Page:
Lenovo introduces 19.5-inch Android all-in-one, alongside 28-inch Android-powered 4K monitor [Update]

by: Andrew GrushJanuary 6, 2014

Updated with video

In the past year or so we’ve seen quite a few PC manufacturers experiment with putting Android onto all-in-one computers, generally with mixed results at best. As Windows struggles to stop the PC market’s slow decline however, it looks like we are destined to see many more devices that attempt to bring Google’s mobile OS to the desktop.



Just ahead of the official start of CES, Lenovo has now announced it is jumping into the Android computer game with two new all-in-one devices of its own: the Lenovo N308 All-in-one and the ThinkVision 28 smart monitor.

The former of these is really just your typical Android all-in-one computer — it’s based on a Tegra 4 quad-core CPU and it has 2GB of RAM. Aside from this, there’s a 19.5-inch touch-screen with a resolution of 1600 x 900, two USB 2.0 ports, Ethernet port, 720p web cam, a built-in mic, stereo speakers, 802.11n Wi-Fi, Bluetooth 4.0 and storage configurations that include 8GB or 16GB eMMC storage, or a 320 or 500GB HDD. There’s also Android 4.2 Jelly Bean.

The 10-pound all-in-one can even be moved around without powering down, as its internal battery is capable of about three to four hours of use before charging. The N380 is priced at just $450 and is expected to go on sale in February.


Even more interesting is the ThinkVision 28 touch-screen smart monitor, with its impressive 28-inch screen with a 3804 x 2160 resolution (4K). As you might have guessed by the “smart” part, the monitor also works as an Android device of sorts, with an Nvidia Tegra CPU, 2GB RAM, 32GB storage, microSD and Android 4.4 KitKat.

Lenovo is carefully billing this is a standard PC monitor that just happens to also have Android, and that means they expect folks to still hook it up to a traditional PC. The idea is that the Android side could be useful for those that want to use Android for more casual purposes, and the actual PC could be utilized for business and/or hardocre gaming.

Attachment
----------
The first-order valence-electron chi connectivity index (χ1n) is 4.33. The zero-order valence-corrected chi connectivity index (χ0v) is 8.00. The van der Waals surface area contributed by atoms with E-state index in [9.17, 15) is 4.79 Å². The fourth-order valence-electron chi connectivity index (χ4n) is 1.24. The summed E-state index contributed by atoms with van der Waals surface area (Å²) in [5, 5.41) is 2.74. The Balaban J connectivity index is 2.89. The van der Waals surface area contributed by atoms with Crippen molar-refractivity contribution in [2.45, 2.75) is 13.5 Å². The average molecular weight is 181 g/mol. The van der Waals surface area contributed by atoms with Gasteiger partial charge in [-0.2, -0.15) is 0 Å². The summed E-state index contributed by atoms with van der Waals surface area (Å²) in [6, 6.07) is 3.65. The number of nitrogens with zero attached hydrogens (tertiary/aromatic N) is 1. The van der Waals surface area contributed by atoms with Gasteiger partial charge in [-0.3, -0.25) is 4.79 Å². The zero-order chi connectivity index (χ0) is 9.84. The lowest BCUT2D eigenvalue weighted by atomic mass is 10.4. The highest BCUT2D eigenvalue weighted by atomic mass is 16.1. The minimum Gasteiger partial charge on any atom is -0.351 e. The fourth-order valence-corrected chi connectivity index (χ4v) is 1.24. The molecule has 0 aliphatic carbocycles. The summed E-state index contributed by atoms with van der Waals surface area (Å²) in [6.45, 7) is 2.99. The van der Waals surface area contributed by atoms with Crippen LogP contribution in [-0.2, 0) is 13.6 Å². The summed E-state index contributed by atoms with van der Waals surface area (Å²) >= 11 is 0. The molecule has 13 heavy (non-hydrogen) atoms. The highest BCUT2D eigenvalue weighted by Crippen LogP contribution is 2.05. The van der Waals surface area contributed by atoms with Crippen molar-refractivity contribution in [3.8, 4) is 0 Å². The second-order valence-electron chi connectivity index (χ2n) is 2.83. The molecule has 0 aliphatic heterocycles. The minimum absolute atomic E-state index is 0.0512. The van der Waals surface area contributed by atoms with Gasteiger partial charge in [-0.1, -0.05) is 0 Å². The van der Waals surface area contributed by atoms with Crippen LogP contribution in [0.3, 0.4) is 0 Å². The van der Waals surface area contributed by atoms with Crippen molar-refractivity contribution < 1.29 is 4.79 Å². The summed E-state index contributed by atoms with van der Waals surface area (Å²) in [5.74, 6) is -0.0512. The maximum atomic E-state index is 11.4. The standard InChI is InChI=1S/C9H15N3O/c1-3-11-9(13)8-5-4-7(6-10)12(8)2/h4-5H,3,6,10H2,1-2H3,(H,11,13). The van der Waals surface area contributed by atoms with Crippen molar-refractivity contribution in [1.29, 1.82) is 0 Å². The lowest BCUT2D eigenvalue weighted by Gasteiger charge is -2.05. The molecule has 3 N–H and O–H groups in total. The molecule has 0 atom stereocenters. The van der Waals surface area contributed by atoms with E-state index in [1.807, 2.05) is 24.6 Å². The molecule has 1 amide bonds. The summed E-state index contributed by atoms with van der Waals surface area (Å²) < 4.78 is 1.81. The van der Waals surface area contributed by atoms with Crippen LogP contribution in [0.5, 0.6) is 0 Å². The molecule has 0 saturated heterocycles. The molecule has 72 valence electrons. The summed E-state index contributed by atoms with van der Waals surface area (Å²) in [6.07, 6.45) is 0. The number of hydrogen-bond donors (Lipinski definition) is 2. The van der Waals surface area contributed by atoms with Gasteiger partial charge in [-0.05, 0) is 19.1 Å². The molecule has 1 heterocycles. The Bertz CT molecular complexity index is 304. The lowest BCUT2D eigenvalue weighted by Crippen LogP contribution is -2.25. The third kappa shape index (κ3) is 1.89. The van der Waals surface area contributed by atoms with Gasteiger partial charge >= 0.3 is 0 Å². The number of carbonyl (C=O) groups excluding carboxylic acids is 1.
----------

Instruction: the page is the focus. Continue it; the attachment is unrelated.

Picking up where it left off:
As you can imagine, a 4K Android device isn’t going to come cheap. The ThinkVision is priced at $1,199 and is expected to arrive in July of 2014.

Although the Lenovo N308 isn’t too different than the other Android all-in-ones we’ve already seen, the ThinkVision certainly manages to stand out from the pack, and we look forward to hopefully learning more about it as CES progresses.

What do you think of Lenovo’s new Android all-in-one and smart monitor? Does Android belong in the desktop world, or do you still feel that it’s best left on smartphones and tablets?

Editors note – hands on video coming soon, stay tuned to our CES 2014 coverage! Let us know what you want us to look for! 

  • MasterMuffin

    Damn dem Android apps will look ugly on that 28″ 4K screen!

    • markbean

      Calm down. You ain’t seen nothing yet!! Android will be in your lunch box too….soon ;)

    • Tuấn Ankh

      4k or not, Android apps will look ugly on a 28″ screen xD

    • Bryan Z

      I wish Google would not license android to all companies and focus on making products (at the same level of quality as the nexus) like a 4k Android Smart monitor.

  • AndroidBoss

    This thing is crazy.

  • NOT

  • as a professional graphic designer who will likely drop $1000 on a baller monitor anyway, this appeals to me in a big way. I hope it’s actually a good panel that suits my needs on the business side.

  • Sunny Aggarwal

    I think Android on Desktop would be awesome as soon as it gets backing from Google itself, and not just the manufacturers.

  • endy

    Middle finger to Windows…love Lenovo.

  • mcshea

    Android 4.4 onboard. Any miracast support ?

    • Shark Bait

      So you could mirror your monitor on a different monitor ?

  • Shark Bait

    Did any one see the verge piece on the webOS desktop interface that never made it out of HP? I think it looked pretty good, amd very unique. I’d love to see google do something similar to android for desktop use!


    Seems plausible to me since they picked up some of that team, and with Google’s resources they could make it better. Theirs the demand for andrpid on the desktop but I don’t think it works in its current form

  • Izwan Rahman

    Hey, its Marina Bay!!